Samson

 

Judges 14-16

 

Sometimes statements of fact can read sloppily. But for sake of simplicity or brevity, they get repeated in that sloppy manner. And they get repeated so frequently that the sloppy version is repeated more than the correct version. And then some nitwit comes along and forces you to rethink everything.

 

We all know the cycle of the book of Judges: 1) Israel disobeys God. 2) God sends a foreign enemy. 3) Israel cries out for help. 4) God sends a Judge to straighten things out. 5) The land has peace under the rule of a Judge. 6) Repeat 1 through 6.

 

That cycle fairly accurately reflects the cycles of Othniel and Ehud. And then it breaks down totally after that. Deborah was already Judge when Canaan attacked. The three Judges that succeeded her ruled in succession. It is possible that there was at least one sitting Judge all the way from Deborah until the day Samuel resigned. Jephthah wasn’t sent by God to be Judge; he bargained it as part of a deal with Israel’s elders as a consequence of his success.

 

And while nobody was looking, Samson was the one Judge who didn’t defeat the enemy until the final day he was Judge. He never judged over a land at rest.

 

When I think of Samson, I also think of…. No, just Samson. He was a boy who never grew up, yet he was a head of State for twenty years. He was the first Nazirite, and I’m not positive there was a second. I seriously think the second Nazirite we read about appears in Shakespeare’s Much Ado About Nothing. (It is possible that Samuel was a Nazirite – 1 Samuel 1:11. But all that Hannah promised was that no razor will touch his head.)

 

To picture the Samson of Judges 14, you must read Judges 14. A teenaged Clark Kent with no manners. Samson saw a woman in a crowd, and he told his father “Get her for me.” Samson dismembered a lion with his bare hands, and didn’t bother telling anyone. The account of Samson is a moment of comic relief in the midst of a book so gory. Samson just seemed to live according to a different set of rules.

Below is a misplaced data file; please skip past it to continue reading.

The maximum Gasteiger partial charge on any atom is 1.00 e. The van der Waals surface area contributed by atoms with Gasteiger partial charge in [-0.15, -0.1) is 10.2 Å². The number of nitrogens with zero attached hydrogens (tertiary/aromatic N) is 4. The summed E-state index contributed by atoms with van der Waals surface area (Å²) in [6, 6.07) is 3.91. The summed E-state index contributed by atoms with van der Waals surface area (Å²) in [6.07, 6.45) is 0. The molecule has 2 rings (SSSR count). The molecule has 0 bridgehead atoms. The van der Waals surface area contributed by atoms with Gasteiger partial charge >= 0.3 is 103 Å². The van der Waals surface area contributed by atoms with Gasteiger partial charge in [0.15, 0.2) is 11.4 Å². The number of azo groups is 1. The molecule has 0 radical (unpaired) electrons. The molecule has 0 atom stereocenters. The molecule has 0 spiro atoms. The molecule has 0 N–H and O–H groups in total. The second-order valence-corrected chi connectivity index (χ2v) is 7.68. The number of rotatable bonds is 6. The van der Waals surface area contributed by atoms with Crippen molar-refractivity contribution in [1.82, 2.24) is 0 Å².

That all ended at Judges 16:20. It’s bad enough when you tempt the Lord, and you lack the Spiritual strength you have grown accustomed to. He was Superman, exposed to Kryptonite, bare-naked to the power of the world. And he had no perception whatsoever that the Lord had left him. He had suffered the same fate every Christian today suffers when he takes the power of the Spirit for granted. And at first, he has no perception of his decline. From now on, the laws of Physics applied to Samson as well.

 

But God is a God who responds to a repentant soul. Blinded, bound and powerless, Samson was chained to two pillars of a prison, as thousands of Philistines watched mocking. Samson repented, and God returned Samson to strength. Samson dislodged both pillars he was chained to, and the structure of the prison fell down on top of the thousands of mockers, and on top of Samson as well.

 

During his moment of death, Samson killed more Philistines than he had during his years of life. During his moment of death, Samson displayed more faith in the living God than he had during his years of life. His life as a man of faith might have been as brief as the repentant thief’s. But Samson is a proud addition to Hebrews 11:32.

 

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